Don’t Just Sit There: Use Detention Wisely
What should students be doing in detention so that they are less likely to end up there again? Ask teachers, and their opinions may be as varied as students themselves.
Varying school requirements for teachers’ time and detention protocols play some role in this lack of consensus. One teacher message board that put the call out for quality detention activities drew suggestions including everything from having students finish a series of math problems, to the oldest detention activity in the book: seated silence.
It’s pretty clear when detention practices are not working—most educators have seen the film The Breakfast Club, in which high-school students spend a Saturday detention engaging in comedic hijinks.
So what does work? On the message board, many praised the suggestion of one poster who recommended the use of what she calls a “reflection packet.”
“We tried to explain to kids that the packet wasn't punishment. It was a tool to help them change their behavior,” she wrote. “The packet contained questions such as: What does it mean to be a member of a team? Why are you in detention? How did your actions affect your teammates (classmates)?”
While lauded by her peers, her detention model falls a bit short, according to Deborah Sisco, principal of the Colgan Alternative Resource Center in Saint Joseph, MO. Rather than passively asking students to fill out a packet, Sisco suggested engaging in active dialogue with the student.
“I would support the reflection, but not spending the whole detention writing about it,” Sisco said. “Just because they wrote about it doesn't mean anyone will do anything about it. That writing can give you a glimpse as to what’s going on, but you, as the teacher, have to have the discussion. Work with them.”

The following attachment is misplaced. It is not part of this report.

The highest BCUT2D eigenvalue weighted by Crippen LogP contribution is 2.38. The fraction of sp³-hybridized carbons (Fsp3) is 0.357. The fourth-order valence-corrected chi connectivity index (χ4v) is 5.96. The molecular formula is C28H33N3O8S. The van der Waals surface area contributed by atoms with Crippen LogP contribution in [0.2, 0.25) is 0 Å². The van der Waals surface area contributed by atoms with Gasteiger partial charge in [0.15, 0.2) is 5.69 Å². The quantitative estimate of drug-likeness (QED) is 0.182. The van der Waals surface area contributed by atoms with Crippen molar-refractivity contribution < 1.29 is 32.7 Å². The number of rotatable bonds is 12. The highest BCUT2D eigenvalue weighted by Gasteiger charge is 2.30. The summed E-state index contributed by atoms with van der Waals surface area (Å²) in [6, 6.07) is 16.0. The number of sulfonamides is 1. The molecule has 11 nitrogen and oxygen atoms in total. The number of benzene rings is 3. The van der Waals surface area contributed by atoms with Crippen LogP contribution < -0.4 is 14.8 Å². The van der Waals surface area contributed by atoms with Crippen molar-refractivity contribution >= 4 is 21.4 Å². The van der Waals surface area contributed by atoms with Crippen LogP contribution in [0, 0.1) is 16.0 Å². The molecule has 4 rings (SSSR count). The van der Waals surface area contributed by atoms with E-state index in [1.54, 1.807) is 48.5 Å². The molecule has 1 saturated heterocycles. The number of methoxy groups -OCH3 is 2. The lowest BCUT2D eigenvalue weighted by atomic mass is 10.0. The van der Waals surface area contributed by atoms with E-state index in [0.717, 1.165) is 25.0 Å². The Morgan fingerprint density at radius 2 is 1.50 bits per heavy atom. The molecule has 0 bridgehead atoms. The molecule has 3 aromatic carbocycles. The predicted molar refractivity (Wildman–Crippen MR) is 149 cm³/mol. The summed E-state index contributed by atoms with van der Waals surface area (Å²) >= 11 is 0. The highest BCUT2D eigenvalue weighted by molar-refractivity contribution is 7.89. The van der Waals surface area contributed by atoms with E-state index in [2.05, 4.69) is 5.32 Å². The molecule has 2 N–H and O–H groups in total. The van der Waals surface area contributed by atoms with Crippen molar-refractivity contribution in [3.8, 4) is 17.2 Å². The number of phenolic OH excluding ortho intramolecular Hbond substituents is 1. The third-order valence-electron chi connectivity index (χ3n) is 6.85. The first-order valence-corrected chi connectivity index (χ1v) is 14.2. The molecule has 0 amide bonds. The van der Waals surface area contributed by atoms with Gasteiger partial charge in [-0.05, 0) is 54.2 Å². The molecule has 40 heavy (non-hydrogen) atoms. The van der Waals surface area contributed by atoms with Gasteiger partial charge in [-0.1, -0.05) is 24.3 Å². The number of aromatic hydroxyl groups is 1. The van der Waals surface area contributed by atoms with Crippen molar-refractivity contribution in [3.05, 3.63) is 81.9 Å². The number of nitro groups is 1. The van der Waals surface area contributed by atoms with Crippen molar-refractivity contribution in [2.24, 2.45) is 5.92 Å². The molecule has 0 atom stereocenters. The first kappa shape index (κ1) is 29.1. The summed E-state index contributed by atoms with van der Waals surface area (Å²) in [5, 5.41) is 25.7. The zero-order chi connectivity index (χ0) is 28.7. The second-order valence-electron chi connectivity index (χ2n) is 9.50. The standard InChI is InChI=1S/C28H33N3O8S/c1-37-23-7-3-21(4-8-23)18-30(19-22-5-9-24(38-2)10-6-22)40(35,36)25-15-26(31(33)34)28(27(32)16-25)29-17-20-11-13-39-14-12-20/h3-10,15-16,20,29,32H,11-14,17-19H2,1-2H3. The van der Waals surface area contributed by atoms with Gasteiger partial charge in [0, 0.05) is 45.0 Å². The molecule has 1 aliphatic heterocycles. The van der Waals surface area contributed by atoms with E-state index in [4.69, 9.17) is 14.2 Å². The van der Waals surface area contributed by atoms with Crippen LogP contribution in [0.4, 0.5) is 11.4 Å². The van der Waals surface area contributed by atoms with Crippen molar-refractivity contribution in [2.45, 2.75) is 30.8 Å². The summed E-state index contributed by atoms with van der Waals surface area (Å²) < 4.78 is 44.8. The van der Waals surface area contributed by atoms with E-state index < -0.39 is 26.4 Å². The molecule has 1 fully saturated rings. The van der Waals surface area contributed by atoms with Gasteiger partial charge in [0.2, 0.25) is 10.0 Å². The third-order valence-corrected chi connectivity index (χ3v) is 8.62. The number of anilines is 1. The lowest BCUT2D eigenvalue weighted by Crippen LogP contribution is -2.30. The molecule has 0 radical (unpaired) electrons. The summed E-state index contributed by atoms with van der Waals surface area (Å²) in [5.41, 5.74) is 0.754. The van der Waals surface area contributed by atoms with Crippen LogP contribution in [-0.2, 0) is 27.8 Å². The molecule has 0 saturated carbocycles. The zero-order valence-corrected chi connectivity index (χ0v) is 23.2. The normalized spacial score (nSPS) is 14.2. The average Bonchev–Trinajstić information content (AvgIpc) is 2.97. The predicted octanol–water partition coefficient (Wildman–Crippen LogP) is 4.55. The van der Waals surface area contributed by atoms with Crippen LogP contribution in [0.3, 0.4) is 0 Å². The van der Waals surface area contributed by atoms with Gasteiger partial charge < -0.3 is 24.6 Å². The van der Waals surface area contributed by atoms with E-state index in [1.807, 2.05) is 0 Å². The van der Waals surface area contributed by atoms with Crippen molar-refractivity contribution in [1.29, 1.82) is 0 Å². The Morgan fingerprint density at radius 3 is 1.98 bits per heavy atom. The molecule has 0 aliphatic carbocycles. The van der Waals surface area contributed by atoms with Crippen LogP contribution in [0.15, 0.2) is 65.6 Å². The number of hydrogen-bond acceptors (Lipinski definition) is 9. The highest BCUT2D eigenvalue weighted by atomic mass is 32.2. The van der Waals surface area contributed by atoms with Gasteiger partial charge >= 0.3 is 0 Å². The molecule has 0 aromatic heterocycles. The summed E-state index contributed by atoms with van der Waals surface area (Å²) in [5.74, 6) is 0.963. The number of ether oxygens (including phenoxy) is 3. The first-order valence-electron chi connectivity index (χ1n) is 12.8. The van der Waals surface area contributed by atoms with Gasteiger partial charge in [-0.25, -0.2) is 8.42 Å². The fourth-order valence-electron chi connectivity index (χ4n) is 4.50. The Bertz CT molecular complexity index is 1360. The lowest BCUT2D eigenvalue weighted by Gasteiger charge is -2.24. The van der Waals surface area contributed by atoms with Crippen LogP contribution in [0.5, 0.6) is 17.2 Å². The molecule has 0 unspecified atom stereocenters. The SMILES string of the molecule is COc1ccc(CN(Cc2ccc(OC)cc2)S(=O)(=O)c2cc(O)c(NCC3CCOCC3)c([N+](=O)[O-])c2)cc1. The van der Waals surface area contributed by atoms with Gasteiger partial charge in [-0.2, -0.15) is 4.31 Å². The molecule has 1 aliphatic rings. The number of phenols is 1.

Sisco, whose Pre K-12 school partners with rehab and mental health facilities and the local juvenile detention office, advocates for teachers and administrators to curb the bad behavior before it gets to the point of requiring detention.
“Cussing is a good example,” explained Sisco. “If we have a kid who is swearing a lot, maybe it's because that is part of his culture at home and he doesn't realize it’s inappropriate. Explain to him how to act differently in different situations. We tend to punish sometimes before thinking about the cause, or re-training it. If I hear swearing, I'll ask the student, 'What is another word for that?' If I hear it again, I'll do the same. After that, I know it's behavioral and we'll go to the next step.”
She added that by working to curb the behavior before it becomes chronic, educators can reduce the need for deterrents like detention.
“Detention has negative connotations associated with it,” Sisco said. “It is a punishment, so you're not going to completely remove that, but you can lessen it. We don't even call it detention. We just say, 'You're going to have to stay after.' That is also why I don't like quiet reading in detention. That negative association to detention attaches itself to the act of reading. You have to take advantage of this time to teach the student. Be involved.”
CT Voices for Children: Do Detentions and Suspensions Work?
In-School Suspension: A Learning Tool
Article by Jason Tomaszewski, EducationWorld Associate Editor
Copyright © 2011 Education World
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